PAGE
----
The storm is strengthening as it approaches Cuba and is expected to grow even stronger as it enters the Gulf of Mexico.
People in the city of Tampa are bracing for extreme wind and flooding from what could be a record-setting storm surge.
It’s been a century since Tampa took a direct hit from a hurricane.
And while the forecast track is still uncertain tonight, people from the Florida Keys to the panhandle are getting ready for what could soon be a monster storm.
Up and down Florida’s Gulf Coast, people are getting ready for Ian.
“This is a really, really big hurricane at this point,” Florida Governor Ron DeSantis said.
As the storm bears down on the Cayman Islands and Cuba people in Florida know they only have a few hours left to get the essentials.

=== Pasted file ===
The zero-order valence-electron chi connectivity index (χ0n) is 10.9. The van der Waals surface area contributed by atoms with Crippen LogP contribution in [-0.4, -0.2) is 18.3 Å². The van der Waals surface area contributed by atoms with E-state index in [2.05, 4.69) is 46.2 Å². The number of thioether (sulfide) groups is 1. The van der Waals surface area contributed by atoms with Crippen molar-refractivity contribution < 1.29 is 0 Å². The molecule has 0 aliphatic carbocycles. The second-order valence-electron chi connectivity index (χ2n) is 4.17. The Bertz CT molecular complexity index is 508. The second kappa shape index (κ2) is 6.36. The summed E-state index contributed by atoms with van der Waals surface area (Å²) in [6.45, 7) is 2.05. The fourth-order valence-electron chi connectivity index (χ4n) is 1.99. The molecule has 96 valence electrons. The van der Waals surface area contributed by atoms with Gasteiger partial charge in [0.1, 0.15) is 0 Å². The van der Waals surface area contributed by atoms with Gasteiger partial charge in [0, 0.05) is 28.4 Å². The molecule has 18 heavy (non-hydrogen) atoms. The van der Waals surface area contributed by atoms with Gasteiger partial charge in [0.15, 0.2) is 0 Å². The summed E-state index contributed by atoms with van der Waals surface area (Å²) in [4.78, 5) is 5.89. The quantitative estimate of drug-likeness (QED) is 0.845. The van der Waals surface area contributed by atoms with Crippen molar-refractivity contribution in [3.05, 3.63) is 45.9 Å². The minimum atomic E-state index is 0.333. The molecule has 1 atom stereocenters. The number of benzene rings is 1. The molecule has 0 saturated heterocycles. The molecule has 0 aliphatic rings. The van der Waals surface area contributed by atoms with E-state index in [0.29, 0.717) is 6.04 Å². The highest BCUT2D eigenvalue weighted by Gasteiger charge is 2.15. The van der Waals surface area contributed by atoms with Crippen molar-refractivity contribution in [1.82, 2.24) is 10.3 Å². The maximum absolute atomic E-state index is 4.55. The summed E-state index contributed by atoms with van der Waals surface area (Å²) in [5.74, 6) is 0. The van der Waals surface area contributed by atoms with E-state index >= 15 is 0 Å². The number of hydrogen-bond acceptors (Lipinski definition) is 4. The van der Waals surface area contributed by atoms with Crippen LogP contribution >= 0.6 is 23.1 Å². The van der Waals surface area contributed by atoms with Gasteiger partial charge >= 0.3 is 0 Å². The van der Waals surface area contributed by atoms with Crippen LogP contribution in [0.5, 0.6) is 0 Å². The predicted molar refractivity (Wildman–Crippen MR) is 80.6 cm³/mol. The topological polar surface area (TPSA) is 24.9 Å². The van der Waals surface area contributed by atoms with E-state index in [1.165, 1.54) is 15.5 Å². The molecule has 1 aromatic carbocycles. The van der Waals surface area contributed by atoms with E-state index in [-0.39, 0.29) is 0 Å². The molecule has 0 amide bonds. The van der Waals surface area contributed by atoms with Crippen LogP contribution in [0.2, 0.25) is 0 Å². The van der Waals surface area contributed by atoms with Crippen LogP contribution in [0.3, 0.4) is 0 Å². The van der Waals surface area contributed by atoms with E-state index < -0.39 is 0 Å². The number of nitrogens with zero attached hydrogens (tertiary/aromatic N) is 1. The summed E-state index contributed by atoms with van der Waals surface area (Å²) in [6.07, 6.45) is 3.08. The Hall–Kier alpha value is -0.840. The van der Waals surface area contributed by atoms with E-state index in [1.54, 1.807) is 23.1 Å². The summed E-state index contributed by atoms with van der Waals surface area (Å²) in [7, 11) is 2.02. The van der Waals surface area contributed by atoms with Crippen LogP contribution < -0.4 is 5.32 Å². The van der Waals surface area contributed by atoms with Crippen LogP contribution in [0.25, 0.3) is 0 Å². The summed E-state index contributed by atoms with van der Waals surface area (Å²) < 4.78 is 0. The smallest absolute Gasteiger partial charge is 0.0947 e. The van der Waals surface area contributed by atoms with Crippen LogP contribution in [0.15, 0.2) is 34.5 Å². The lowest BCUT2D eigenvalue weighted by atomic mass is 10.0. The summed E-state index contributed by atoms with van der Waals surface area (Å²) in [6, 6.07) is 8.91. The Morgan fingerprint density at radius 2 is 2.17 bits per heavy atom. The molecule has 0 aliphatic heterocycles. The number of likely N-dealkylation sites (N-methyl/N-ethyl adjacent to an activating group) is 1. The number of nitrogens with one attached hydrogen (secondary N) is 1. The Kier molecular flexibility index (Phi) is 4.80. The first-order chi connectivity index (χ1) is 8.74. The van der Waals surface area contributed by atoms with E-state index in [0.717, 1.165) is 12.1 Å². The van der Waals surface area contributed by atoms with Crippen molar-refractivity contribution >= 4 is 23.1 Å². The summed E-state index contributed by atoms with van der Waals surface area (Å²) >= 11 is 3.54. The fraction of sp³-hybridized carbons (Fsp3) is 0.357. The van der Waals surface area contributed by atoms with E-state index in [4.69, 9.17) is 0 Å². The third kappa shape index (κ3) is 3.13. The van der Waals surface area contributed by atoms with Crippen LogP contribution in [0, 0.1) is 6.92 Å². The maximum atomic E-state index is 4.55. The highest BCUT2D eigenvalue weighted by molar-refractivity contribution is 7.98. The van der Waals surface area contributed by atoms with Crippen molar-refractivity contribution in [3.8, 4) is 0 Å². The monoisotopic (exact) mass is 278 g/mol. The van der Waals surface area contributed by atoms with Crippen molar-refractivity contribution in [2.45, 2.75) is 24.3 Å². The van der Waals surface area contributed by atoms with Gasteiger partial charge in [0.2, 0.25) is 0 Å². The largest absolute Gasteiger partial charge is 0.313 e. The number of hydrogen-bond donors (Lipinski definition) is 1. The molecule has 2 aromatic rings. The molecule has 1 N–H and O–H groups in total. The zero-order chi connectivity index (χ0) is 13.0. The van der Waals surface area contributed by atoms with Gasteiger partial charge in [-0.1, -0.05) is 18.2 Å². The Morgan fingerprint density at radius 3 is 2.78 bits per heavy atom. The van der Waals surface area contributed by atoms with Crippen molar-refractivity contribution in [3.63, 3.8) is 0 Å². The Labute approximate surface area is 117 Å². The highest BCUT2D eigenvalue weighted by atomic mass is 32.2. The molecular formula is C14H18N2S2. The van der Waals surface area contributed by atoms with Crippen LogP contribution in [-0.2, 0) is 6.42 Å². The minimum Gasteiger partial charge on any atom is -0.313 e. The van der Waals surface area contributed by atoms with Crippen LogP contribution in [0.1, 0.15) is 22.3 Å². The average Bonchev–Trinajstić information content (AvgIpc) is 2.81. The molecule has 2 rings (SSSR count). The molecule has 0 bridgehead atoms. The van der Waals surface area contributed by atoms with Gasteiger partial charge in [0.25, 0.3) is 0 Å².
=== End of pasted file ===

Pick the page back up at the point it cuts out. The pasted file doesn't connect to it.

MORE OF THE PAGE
Lines for gas are long. Store shelves in some places are already bare as people stock up on water and food.
Ian is projected to reach Category 4 strength as it churns over the warm waters of the Gulf. The track is still uncertain.
Mandatory evacuations are already underway in low-lying parts of Tampa where people are bracing for a devastating storm surge, even if the area avoids a direct hit.
The state has pre-positioned supplies throughout the region to speed up recovery once Ian has passed.
The storm track is pivotal for this storm. If it comes a little east, it could be devastating for people in the Tampa Bay area. A little west, and cities along the panhandle will take the worst of it.
And then there’s another option. Ian could sit offshore and slow down dumping tons of rain all along Florida’s Gulf Coast for days without even making an official landfall.
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